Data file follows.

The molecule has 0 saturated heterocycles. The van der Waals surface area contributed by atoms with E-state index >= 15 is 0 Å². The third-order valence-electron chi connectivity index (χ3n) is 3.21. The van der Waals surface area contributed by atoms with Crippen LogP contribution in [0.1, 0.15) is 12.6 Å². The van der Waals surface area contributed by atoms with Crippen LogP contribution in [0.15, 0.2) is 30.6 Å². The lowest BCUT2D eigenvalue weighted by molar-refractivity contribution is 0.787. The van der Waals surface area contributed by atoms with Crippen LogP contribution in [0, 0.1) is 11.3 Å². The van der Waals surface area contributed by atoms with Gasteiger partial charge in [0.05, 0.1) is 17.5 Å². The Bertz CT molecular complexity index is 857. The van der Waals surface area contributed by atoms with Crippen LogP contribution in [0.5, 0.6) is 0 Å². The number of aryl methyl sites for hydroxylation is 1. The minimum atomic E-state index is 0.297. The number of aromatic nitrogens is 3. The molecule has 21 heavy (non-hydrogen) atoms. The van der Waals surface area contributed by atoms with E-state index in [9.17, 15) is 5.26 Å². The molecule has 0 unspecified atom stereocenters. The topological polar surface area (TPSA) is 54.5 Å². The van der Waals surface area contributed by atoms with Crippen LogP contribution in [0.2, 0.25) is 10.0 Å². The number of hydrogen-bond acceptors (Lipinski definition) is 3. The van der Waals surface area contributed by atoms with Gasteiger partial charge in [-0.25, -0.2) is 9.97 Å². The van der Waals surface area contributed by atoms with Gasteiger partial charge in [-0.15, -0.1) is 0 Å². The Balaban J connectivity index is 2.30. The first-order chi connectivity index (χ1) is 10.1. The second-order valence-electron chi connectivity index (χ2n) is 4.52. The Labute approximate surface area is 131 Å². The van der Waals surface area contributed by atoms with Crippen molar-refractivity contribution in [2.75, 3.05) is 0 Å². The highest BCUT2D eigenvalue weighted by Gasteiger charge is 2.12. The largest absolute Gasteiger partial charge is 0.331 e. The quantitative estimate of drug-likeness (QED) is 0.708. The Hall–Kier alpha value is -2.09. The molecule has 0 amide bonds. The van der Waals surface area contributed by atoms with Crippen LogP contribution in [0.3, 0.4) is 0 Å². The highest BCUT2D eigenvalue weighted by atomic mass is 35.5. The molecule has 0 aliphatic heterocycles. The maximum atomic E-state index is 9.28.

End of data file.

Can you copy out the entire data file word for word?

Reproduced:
The molecule has 0 saturated heterocycles. The van der Waals surface area contributed by atoms with E-state index >= 15 is 0 Å². The third-order valence-electron chi connectivity index (χ3n) is 3.21. The van der Waals surface area contributed by atoms with Crippen LogP contribution in [0.1, 0.15) is 12.6 Å². The van der Waals surface area contributed by atoms with Crippen LogP contribution in [0.15, 0.2) is 30.6 Å². The lowest BCUT2D eigenvalue weighted by molar-refractivity contribution is 0.787. The van der Waals surface area contributed by atoms with Crippen LogP contribution in [0, 0.1) is 11.3 Å². The van der Waals surface area contributed by atoms with Gasteiger partial charge in [0.05, 0.1) is 17.5 Å². The Bertz CT molecular complexity index is 857. The van der Waals surface area contributed by atoms with Crippen LogP contribution in [0.5, 0.6) is 0 Å². The number of aryl methyl sites for hydroxylation is 1. The minimum atomic E-state index is 0.297. The number of aromatic nitrogens is 3. The molecule has 21 heavy (non-hydrogen) atoms. The van der Waals surface area contributed by atoms with E-state index in [9.17, 15) is 5.26 Å². The molecule has 0 unspecified atom stereocenters. The topological polar surface area (TPSA) is 54.5 Å². The van der Waals surface area contributed by atoms with Crippen LogP contribution in [0.2, 0.25) is 10.0 Å². The number of hydrogen-bond acceptors (Lipinski definition) is 3. The van der Waals surface area contributed by atoms with Gasteiger partial charge in [-0.25, -0.2) is 9.97 Å². The van der Waals surface area contributed by atoms with Gasteiger partial charge in [-0.15, -0.1) is 0 Å². The Balaban J connectivity index is 2.30. The first-order chi connectivity index (χ1) is 10.1. The second-order valence-electron chi connectivity index (χ2n) is 4.52. The Labute approximate surface area is 131 Å². The van der Waals surface area contributed by atoms with Crippen molar-refractivity contribution in [2.75, 3.05) is 0 Å². The highest BCUT2D eigenvalue weighted by Gasteiger charge is 2.12. The largest absolute Gasteiger partial charge is 0.331 e. The quantitative estimate of drug-likeness (QED) is 0.708. The Hall–Kier alpha value is -2.09. The molecule has 0 amide bonds. The van der Waals surface area contributed by atoms with Crippen LogP contribution in [0.3, 0.4) is 0 Å². The highest BCUT2D eigenvalue weighted by atomic mass is 35.5. The molecule has 0 aliphatic heterocycles. The maximum atomic E-state index is 9.28.